Burmese opposition groups are urging the international community to keep up pressure on the military government in Rangoon, the capital, amid hopes that the country's long-running and costly political stalemate may have finally broken.
Tuesday's announcement by the United Nations of the first meeting between the military junta and the opposition leader, Aung San Suu Kyi, in more than five years has sparked expressions of unusual optimism.
"This is a historic breakthrough," says Teddy Buri, of the Bangkok-based National Council of the Union of Burma. "It shows that despite the hard-line posture they strike in public, the generals realize - in their heart of hearts - that there needs to be a change."
Clearly, there is still a very long way to go. Ms. Suu Kyi herself remains under what amounts to house arrest - a restriction imposed last September, when security forces barred her from meeting supporters outside the capital. It's far from clear when these - and even harsher punitive measures against her senior colleagues in the National League for Democracy - will be lifted.
The crackdown on the NLD had unleashed a fresh torrent of criticism from Western governments. Late last year, the International Labor Organization called for tougher action against Burma, also called Myanmar, because of its alleged failure to end forced labor and continued reports of massive human rights violations.
Observers say that it was the threat of tighter sanctions against a country whose economy is already in dire straits that prompted the military leadership to change tack and agree to talks with Suu Kyi. But some question the sincerity of a regime that regularly heaps venom on the woman who led the NLD to victory in elections in 1990 - a victory that has never been honored. Until just days ago, state-run newspapers derided Suu Kyi as a witch and a traitor to her people (her marriage to the late British academic Michael Aris earned her particular scorn).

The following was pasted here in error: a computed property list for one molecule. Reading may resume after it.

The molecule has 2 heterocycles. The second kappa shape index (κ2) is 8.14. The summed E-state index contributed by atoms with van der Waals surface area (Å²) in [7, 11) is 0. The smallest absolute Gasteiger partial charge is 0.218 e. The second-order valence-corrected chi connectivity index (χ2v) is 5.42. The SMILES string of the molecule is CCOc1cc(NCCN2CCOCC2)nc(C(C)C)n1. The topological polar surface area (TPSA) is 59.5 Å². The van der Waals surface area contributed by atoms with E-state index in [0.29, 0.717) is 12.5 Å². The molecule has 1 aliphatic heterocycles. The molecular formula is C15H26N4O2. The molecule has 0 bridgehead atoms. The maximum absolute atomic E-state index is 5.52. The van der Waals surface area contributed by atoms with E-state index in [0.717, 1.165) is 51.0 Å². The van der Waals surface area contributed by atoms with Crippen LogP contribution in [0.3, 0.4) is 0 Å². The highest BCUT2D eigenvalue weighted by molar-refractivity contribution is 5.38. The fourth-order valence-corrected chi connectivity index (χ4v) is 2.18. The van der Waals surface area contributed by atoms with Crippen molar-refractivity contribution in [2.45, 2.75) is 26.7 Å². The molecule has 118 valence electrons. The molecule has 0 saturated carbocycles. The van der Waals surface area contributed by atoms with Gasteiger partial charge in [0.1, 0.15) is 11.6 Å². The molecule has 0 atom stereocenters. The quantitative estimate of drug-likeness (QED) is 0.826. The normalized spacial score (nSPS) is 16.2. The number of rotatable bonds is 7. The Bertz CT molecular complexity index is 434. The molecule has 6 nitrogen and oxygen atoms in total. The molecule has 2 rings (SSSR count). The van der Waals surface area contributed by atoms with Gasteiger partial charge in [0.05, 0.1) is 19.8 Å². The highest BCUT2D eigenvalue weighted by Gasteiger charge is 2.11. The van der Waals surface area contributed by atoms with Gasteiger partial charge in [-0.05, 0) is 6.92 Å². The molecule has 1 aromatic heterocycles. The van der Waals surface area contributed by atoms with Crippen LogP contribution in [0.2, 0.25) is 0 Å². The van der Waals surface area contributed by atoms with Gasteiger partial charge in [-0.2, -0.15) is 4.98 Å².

Credit for nudging the generals toward compromise should probably go to UN envoy Razali Ismail. It was Mr. Ismail who, at the end of a five-day visit to Rangoon, broke the news of the meeting between Suu Kyi and Lt.-Gen. Khin Nyunt, secretary one of the ruling State Peace and Development Council (SPDC). It subsequently emerged that the first round of secret talks had actually taken place in October.
Razali, formerly Malaysia's ambassador to the UN, described the meeting as "extremely significant." He added: "It's what the UN and international community were hoping would happen, and we're very glad this has taken place."
He dismissed the idea that the talks had been a military publicity stunt. "These talks are being conducted with good faith on both sides."
Significant, too, was the role played by Malaysian Prime Minister Mahathir Mohamad, who also visited Burma last week. Dr. Mahathir has frequently sided with Rangoon in the face of censure from Western governments, and helped smooth Burma's accession to the Association of South East Asian Nations (ASEAN) in 1997, overriding doubts expressed by other member states.
If - as diplomats believe - the Malaysian prime minister urged his Burmese interlocutors to show flexibility, they would have found it hard not to listen.
According to Mr. Buri, it will require further diplomatic intervention from Mahathir and other governments with friendly ties to Rangoon - including China and Japan - to ensure the process of dialogue doesn't stall. "There are many things we'd like to see happen," Buri says. "But let's take it one step at a time."
(c) Copyright 2001. The Christian Science Publishing Society